- Mar 24, 2008
2008 Belgrade Auto Show: Zastava Skala 55 (a.k.a. the Yugo)
The Easter holiday is a time of rebirth, and we can't think of a better automotive resurrection to celebrate than the Zastava Skala 55. Haven't heard of the Skala 55? Sure you have! It was sold here in the United States as the Yugo GV, and summarily tarred and feathered for being a $3,900 brand new car. Let's avoid an epic fight about the past and focus on why we're so jazzed that the rebuilt Zastava factory is still turning out these crisply styled five-doors. At the recent Belgrade Auto Show, Zastava parked a refreshed Skala 55 at its display and had one of the hits of the show.
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Moving 1.5 million units since 1971 while largely avoiding the North American market takes some tenacity. Zastava's got a storied history of scrappiness, and its Skala 55 is certainly endowed with a spirit of perseverance. Based on Fiat 127/128 designs, the basic platform has long been vetted. Those Fiat roots mean good things for performance enthusiasts, too. There's a fully independent suspension and Abarth pieces can be fitted for more excitement. There's a long history of rally competition behind these cars from both Fiat and Zastava as well, so while the Yugo has become a punch line in the United States, the fact remains that one of the least expensive cars in the world is no joke.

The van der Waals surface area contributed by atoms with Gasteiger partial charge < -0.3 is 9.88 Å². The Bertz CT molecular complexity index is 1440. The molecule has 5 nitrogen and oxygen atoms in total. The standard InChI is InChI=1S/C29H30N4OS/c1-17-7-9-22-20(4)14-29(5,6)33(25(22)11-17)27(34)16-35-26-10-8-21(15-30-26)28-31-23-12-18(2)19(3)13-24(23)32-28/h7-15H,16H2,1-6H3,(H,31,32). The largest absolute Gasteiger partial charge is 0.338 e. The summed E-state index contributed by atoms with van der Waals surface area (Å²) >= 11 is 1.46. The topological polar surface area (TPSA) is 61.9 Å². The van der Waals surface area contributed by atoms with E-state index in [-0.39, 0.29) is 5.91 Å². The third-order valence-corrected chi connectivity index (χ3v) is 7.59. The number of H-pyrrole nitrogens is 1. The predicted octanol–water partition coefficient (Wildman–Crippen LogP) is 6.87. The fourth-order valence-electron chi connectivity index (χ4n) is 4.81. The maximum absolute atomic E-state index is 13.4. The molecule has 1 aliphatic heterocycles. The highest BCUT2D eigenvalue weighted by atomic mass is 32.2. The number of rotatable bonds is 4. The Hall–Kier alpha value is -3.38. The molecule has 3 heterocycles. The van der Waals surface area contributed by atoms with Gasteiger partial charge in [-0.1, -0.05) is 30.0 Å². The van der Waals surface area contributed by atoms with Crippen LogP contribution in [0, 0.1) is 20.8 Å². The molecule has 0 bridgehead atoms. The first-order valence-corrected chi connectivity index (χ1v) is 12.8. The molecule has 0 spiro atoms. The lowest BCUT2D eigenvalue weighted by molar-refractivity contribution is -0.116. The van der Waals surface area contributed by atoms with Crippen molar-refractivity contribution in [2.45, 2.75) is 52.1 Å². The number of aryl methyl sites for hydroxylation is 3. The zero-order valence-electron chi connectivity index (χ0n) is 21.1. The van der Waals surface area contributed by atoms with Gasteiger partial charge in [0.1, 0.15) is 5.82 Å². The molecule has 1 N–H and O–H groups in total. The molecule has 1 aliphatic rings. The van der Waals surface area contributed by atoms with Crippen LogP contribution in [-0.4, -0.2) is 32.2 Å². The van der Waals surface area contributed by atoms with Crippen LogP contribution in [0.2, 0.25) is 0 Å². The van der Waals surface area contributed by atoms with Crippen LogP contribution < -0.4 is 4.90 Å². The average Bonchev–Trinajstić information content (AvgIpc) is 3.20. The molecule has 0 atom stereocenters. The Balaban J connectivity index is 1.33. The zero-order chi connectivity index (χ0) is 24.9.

The Skala might be a legacy design, but Zastava itself has a very modern facility and is rightfully proud of agreements with Fiat and General Motors that see Zastava producing Puntos and soon an Opel model. The basic design having long proved itself, the upgrades that Zastava R&D have given the venerable Skala 55 are aimed at keeping the the build and operating costs low. Sharing components with other Zastava vehicles ensures readily available parts, too. Underhood, an aluminum radiator has been fitted, and the wheel bearings and constant velocity joints are shared with the Zastava 10, the newest addition to the model range. There are other parts shared with the Zastava 10 – the horn and mirrors, for example.
Inside there are new seats with better padding, said to be genuinely comfortable. Keeping drivers apprised of what's going on in the engine room with the revvy 1100cc powerplant is a new instrument panel housed in a curvy dashboard. We won't likely see a return of the Skala 55 to the US market, though there's even an electric and natural gas versions of the car. It won't stop us from getting all giddy about the GVX Cabrio we just turned up on eBay, even if it'd be a real uncomfortable place to sleep were we to actually bring it home. Zastava's fortunes look a lot brighter today after a very difficult 15 years, and depending on who it signs deals with, we could again see its work in North America in the future.